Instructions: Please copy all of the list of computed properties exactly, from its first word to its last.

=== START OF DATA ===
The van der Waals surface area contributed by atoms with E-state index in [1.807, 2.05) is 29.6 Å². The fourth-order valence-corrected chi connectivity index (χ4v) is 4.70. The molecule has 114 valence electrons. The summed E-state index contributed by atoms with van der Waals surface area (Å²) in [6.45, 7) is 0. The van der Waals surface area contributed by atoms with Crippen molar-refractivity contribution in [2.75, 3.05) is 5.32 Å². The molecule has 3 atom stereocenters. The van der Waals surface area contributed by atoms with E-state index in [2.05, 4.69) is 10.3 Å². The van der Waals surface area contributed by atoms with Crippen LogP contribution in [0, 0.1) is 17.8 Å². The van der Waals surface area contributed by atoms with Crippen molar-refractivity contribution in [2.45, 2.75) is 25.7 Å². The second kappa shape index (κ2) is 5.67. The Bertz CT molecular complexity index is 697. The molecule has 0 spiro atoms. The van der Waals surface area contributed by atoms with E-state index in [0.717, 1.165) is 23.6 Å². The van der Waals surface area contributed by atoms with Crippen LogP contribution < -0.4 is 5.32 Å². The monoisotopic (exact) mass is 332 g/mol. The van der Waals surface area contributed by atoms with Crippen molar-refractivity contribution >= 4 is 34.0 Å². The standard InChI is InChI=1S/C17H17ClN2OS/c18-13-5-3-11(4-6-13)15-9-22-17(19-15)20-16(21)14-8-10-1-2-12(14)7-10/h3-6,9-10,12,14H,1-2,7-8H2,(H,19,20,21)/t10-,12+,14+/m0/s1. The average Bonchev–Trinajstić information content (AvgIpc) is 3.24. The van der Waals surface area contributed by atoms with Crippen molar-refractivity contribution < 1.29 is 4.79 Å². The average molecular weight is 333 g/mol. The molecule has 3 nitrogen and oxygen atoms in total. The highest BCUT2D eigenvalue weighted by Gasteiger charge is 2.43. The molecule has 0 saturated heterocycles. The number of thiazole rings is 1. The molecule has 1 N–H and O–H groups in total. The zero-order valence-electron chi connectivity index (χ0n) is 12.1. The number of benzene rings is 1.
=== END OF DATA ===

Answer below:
The van der Waals surface area contributed by atoms with E-state index in [1.807, 2.05) is 29.6 Å². The fourth-order valence-corrected chi connectivity index (χ4v) is 4.70. The molecule has 114 valence electrons. The summed E-state index contributed by atoms with van der Waals surface area (Å²) in [6.45, 7) is 0. The van der Waals surface area contributed by atoms with Crippen molar-refractivity contribution in [2.75, 3.05) is 5.32 Å². The molecule has 3 atom stereocenters. The van der Waals surface area contributed by atoms with E-state index in [2.05, 4.69) is 10.3 Å². The van der Waals surface area contributed by atoms with Crippen LogP contribution in [0, 0.1) is 17.8 Å². The van der Waals surface area contributed by atoms with Crippen molar-refractivity contribution in [2.45, 2.75) is 25.7 Å². The second kappa shape index (κ2) is 5.67. The Bertz CT molecular complexity index is 697. The molecule has 0 spiro atoms. The van der Waals surface area contributed by atoms with E-state index in [0.717, 1.165) is 23.6 Å². The van der Waals surface area contributed by atoms with Crippen LogP contribution < -0.4 is 5.32 Å². The monoisotopic (exact) mass is 332 g/mol. The van der Waals surface area contributed by atoms with Crippen molar-refractivity contribution >= 4 is 34.0 Å². The standard InChI is InChI=1S/C17H17ClN2OS/c18-13-5-3-11(4-6-13)15-9-22-17(19-15)20-16(21)14-8-10-1-2-12(14)7-10/h3-6,9-10,12,14H,1-2,7-8H2,(H,19,20,21)/t10-,12+,14+/m0/s1. The average Bonchev–Trinajstić information content (AvgIpc) is 3.24. The van der Waals surface area contributed by atoms with Crippen molar-refractivity contribution < 1.29 is 4.79 Å². The average molecular weight is 333 g/mol. The molecule has 3 nitrogen and oxygen atoms in total. The highest BCUT2D eigenvalue weighted by Gasteiger charge is 2.43. The molecule has 0 saturated heterocycles. The number of thiazole rings is 1. The molecule has 1 N–H and O–H groups in total. The zero-order valence-electron chi connectivity index (χ0n) is 12.1. The number of benzene rings is 1.